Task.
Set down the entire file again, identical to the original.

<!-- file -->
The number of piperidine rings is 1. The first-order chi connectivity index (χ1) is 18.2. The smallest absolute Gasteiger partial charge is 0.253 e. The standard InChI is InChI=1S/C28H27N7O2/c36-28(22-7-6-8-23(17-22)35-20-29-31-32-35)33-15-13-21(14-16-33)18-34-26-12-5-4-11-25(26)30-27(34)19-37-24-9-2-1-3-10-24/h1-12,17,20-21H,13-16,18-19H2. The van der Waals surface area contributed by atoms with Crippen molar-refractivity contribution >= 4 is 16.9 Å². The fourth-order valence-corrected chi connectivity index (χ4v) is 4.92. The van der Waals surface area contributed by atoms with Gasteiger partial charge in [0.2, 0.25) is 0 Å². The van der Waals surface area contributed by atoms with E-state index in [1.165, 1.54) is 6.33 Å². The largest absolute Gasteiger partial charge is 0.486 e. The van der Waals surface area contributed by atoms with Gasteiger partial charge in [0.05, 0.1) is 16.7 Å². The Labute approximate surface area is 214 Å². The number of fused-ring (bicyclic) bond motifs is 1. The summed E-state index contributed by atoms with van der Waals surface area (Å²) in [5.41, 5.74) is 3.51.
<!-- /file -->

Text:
The number of piperidine rings is 1. The first-order chi connectivity index (χ1) is 18.2. The smallest absolute Gasteiger partial charge is 0.253 e. The standard InChI is InChI=1S/C28H27N7O2/c36-28(22-7-6-8-23(17-22)35-20-29-31-32-35)33-15-13-21(14-16-33)18-34-26-12-5-4-11-25(26)30-27(34)19-37-24-9-2-1-3-10-24/h1-12,17,20-21H,13-16,18-19H2. The van der Waals surface area contributed by atoms with Crippen molar-refractivity contribution >= 4 is 16.9 Å². The fourth-order valence-corrected chi connectivity index (χ4v) is 4.92. The van der Waals surface area contributed by atoms with Gasteiger partial charge in [0.2, 0.25) is 0 Å². The van der Waals surface area contributed by atoms with E-state index in [1.165, 1.54) is 6.33 Å². The largest absolute Gasteiger partial charge is 0.486 e. The van der Waals surface area contributed by atoms with Gasteiger partial charge in [0.05, 0.1) is 16.7 Å². The Labute approximate surface area is 214 Å². The number of fused-ring (bicyclic) bond motifs is 1. The summed E-state index contributed by atoms with van der Waals surface area (Å²) in [5.41, 5.74) is 3.51.